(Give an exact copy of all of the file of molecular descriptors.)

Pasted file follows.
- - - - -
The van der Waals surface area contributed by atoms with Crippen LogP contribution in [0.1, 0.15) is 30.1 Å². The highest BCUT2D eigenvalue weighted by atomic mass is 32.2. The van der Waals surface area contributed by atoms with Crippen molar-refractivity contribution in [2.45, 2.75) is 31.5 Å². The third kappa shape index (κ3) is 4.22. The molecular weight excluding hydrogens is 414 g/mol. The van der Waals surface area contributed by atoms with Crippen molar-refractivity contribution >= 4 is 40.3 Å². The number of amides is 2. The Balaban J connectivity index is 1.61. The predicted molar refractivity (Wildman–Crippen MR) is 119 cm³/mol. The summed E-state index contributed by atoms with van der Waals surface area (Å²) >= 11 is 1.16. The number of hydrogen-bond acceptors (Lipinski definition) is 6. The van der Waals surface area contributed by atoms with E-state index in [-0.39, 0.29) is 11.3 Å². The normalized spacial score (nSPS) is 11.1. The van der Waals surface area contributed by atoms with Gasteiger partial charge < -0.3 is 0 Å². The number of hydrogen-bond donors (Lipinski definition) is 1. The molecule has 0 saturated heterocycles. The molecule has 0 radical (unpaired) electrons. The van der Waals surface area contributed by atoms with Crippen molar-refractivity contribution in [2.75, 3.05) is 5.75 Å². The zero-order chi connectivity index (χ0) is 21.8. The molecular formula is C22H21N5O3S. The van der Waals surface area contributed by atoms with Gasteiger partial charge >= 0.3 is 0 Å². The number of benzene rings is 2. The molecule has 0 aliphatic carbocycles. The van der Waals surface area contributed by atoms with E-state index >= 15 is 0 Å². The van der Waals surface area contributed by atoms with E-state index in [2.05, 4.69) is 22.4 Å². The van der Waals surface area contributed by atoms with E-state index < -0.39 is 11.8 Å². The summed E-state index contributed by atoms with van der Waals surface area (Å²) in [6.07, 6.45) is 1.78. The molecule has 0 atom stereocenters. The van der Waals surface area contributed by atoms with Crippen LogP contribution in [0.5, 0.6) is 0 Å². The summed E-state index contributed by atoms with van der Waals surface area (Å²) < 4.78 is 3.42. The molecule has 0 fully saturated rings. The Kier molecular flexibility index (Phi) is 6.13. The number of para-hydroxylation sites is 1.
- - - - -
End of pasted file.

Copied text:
The van der Waals surface area contributed by atoms with Crippen LogP contribution in [0.1, 0.15) is 30.1 Å². The highest BCUT2D eigenvalue weighted by atomic mass is 32.2. The van der Waals surface area contributed by atoms with Crippen molar-refractivity contribution in [2.45, 2.75) is 31.5 Å². The third kappa shape index (κ3) is 4.22. The molecular weight excluding hydrogens is 414 g/mol. The van der Waals surface area contributed by atoms with Crippen molar-refractivity contribution >= 4 is 40.3 Å². The number of amides is 2. The Balaban J connectivity index is 1.61. The predicted molar refractivity (Wildman–Crippen MR) is 119 cm³/mol. The summed E-state index contributed by atoms with van der Waals surface area (Å²) >= 11 is 1.16. The number of hydrogen-bond acceptors (Lipinski definition) is 6. The van der Waals surface area contributed by atoms with E-state index in [-0.39, 0.29) is 11.3 Å². The normalized spacial score (nSPS) is 11.1. The van der Waals surface area contributed by atoms with Gasteiger partial charge < -0.3 is 0 Å². The number of hydrogen-bond donors (Lipinski definition) is 1. The molecule has 0 saturated heterocycles. The molecule has 0 radical (unpaired) electrons. The van der Waals surface area contributed by atoms with Crippen molar-refractivity contribution in [2.75, 3.05) is 5.75 Å². The zero-order chi connectivity index (χ0) is 21.8. The molecular formula is C22H21N5O3S. The van der Waals surface area contributed by atoms with Gasteiger partial charge >= 0.3 is 0 Å². The number of benzene rings is 2. The molecule has 0 aliphatic carbocycles. The van der Waals surface area contributed by atoms with E-state index >= 15 is 0 Å². The van der Waals surface area contributed by atoms with E-state index in [2.05, 4.69) is 22.4 Å². The van der Waals surface area contributed by atoms with E-state index < -0.39 is 11.8 Å². The summed E-state index contributed by atoms with van der Waals surface area (Å²) in [6.07, 6.45) is 1.78. The molecule has 0 atom stereocenters. The van der Waals surface area contributed by atoms with Crippen LogP contribution in [0.5, 0.6) is 0 Å². The summed E-state index contributed by atoms with van der Waals surface area (Å²) < 4.78 is 3.42. The molecule has 0 fully saturated rings. The Kier molecular flexibility index (Phi) is 6.13. The number of para-hydroxylation sites is 1.